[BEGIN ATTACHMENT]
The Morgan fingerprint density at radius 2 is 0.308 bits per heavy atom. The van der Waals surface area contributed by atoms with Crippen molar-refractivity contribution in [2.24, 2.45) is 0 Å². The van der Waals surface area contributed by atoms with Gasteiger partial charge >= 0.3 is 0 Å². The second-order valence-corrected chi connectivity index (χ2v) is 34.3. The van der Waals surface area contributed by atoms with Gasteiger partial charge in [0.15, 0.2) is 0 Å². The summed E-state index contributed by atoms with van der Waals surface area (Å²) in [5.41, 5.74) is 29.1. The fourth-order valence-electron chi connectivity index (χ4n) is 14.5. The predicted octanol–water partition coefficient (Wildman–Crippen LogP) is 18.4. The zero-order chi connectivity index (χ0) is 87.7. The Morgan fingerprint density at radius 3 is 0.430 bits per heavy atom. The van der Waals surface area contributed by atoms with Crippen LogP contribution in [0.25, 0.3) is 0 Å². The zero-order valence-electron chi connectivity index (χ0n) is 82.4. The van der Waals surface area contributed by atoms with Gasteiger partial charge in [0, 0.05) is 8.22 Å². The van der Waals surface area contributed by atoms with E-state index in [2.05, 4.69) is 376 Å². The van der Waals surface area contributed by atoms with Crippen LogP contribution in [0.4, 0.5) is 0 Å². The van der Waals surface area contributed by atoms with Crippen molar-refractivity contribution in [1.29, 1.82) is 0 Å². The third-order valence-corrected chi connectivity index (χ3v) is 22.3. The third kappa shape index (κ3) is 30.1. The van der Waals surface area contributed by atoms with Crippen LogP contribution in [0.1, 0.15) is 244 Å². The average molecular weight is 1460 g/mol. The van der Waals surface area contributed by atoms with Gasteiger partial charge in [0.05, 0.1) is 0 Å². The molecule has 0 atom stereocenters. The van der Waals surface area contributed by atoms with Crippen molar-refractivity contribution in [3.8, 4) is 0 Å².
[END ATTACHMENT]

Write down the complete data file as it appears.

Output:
The Morgan fingerprint density at radius 2 is 0.308 bits per heavy atom. The van der Waals surface area contributed by atoms with Crippen molar-refractivity contribution in [2.24, 2.45) is 0 Å². The van der Waals surface area contributed by atoms with Gasteiger partial charge >= 0.3 is 0 Å². The second-order valence-corrected chi connectivity index (χ2v) is 34.3. The van der Waals surface area contributed by atoms with Gasteiger partial charge in [0.15, 0.2) is 0 Å². The summed E-state index contributed by atoms with van der Waals surface area (Å²) in [5.41, 5.74) is 29.1. The fourth-order valence-electron chi connectivity index (χ4n) is 14.5. The predicted octanol–water partition coefficient (Wildman–Crippen LogP) is 18.4. The zero-order chi connectivity index (χ0) is 87.7. The Morgan fingerprint density at radius 3 is 0.430 bits per heavy atom. The van der Waals surface area contributed by atoms with Crippen LogP contribution in [0.25, 0.3) is 0 Å². The zero-order valence-electron chi connectivity index (χ0n) is 82.4. The van der Waals surface area contributed by atoms with Gasteiger partial charge in [0, 0.05) is 8.22 Å². The van der Waals surface area contributed by atoms with E-state index in [2.05, 4.69) is 376 Å². The van der Waals surface area contributed by atoms with Crippen LogP contribution in [0.4, 0.5) is 0 Å². The van der Waals surface area contributed by atoms with Crippen molar-refractivity contribution in [1.29, 1.82) is 0 Å². The third-order valence-corrected chi connectivity index (χ3v) is 22.3. The third kappa shape index (κ3) is 30.1. The van der Waals surface area contributed by atoms with Crippen LogP contribution in [0.1, 0.15) is 244 Å². The average molecular weight is 1460 g/mol. The van der Waals surface area contributed by atoms with Gasteiger partial charge in [0.05, 0.1) is 0 Å². The molecule has 0 atom stereocenters. The van der Waals surface area contributed by atoms with Crippen molar-refractivity contribution in [3.8, 4) is 0 Å².